Watching Theresa May’s troubles with her turbulent cabinet, I feel a frisson of recognition. Several years ago, whilst doing voluntary service on a local committee, I found myself the victim of an attempted coup.
A fellow member — let’s call them X — decided that they wanted me ejected from the group. Why? Because they didn’t, so they told me, approve of some of the (so-called) controversial opinions I held and wrote about as a jobbing journalist. You know, articles like this one.
Thankfully, a mixture of disgust from others at such lamentable machinations, as well as my own vociferous response, quickly squashed the move (take note, Theresa).
What this energy-sapping episode illustrates is that committee life not only has the capacity to bring out the very best in people — all those hours of dedication, the prevailing enthusiasm in the face of thankless drudgery and, above all, a selfless commitment to a charitable cause or organisation — but it can also bring out the very worst.
What is it about sitting around someone’s dining room table with a plate of grapes and a bowl of pretzels — always pretzels — which turns hitherto sane adults into raging despots?
It doesn’t matter if the topic is coloured serviettes or whether copperplate or curly wurly makes for a better table plan font, the Cabinet style configuration seems to bring the deeply-buried control freak roaring to the surface.
I’ve also endured the bored white collar professional, who spends half the meeting glued to their phone, only to look up periodically, and with crushing irritation, demolish someone’s prized idea.
Then there’s the noise. Truckloads of table thumpers deploy that old tactic of talking over each other to make a point that nobody can hear.
I once nearly choked on my pretzels when a discussion about the virtue of Danish pastries for half time sustenance at a local supper quiz descended into an expletive laden episode of the Great British **** Off.
I think the problem is especially acute on Jewish committees. Not only — and it’s a broad generalisation — is high voltage excitability the default position. There’s also that old adage of if you ask five Jews you get 10 opinions. Of course that can result in some incredibly successful creative ideas. But I also know plenty who emerge from committee life battered and bruised by those whose normal persona undergoes grotesque reinvention when presented with an agenda and a bowl of, yes, pretzels. Some people swear that they will never volunteer for committee duty again.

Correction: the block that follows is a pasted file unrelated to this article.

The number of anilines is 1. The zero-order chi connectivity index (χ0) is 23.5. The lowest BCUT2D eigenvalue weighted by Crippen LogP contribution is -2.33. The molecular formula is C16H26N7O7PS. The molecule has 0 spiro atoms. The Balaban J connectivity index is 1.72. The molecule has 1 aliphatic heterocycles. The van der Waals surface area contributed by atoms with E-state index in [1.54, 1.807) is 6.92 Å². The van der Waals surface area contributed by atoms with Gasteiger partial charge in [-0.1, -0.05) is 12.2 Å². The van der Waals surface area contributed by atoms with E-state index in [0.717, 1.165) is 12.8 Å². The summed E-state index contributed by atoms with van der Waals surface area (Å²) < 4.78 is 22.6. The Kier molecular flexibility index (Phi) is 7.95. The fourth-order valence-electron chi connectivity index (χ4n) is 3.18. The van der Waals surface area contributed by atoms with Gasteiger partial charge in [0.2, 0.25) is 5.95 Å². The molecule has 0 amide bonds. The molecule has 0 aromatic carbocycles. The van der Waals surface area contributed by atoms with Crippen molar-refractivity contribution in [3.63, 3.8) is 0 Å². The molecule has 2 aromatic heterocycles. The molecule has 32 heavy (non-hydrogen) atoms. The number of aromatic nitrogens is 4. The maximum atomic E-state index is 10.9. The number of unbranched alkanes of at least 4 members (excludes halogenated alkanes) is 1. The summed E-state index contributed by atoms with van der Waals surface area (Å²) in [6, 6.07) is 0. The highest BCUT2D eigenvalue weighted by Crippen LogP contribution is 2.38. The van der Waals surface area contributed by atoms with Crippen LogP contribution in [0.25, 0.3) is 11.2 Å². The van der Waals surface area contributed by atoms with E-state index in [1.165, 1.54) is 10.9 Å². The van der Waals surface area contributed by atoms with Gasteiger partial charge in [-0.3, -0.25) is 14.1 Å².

It’s a shame, because the need is great for ancillary support from the voluntary sector.
A JC investigation last year found that communal welfare charities face unprecedented problems at a time of record demand for their services Diminished support from the government, added to the cost of implementing the national living wage means ever greater pressure to raise funds to back vital services.
Meanwhile our youth and sports organisations, which provide such huge benefits for their members, rely heavily on committees to run their activities.
What’s more, such committees bring together the most remarkable skill sets — artists, mathematicians, designers, accountants, lawyers. Busy people who still manage to squeeze hours out of their time-poor week for the benefit of the community. They shouldn’t find themselves swamped by mini disputes and petty power grabs.
These days I only serve on one committee — and its members are magnificent. Driven by the importance of the cause, we remain fair and focused and refuse to let petty grievances fester. We’re a sort of mini kibbutz located round a suburban dining room table. It can be done if you have mutual respect, a shared sense of purpose and a strong and stable leader ready to squash trouble-makers (I’m looking at you,Theresa).
So if you do sit on a committee and find that pettiness steamrollers courtesy and good sense, please do discuss this article under Any Other Business.
X may not have approved of my work. But maybe, just maybe, speaking out about the dark side of committee life may make its practitioners think again. Theresa May, good luck!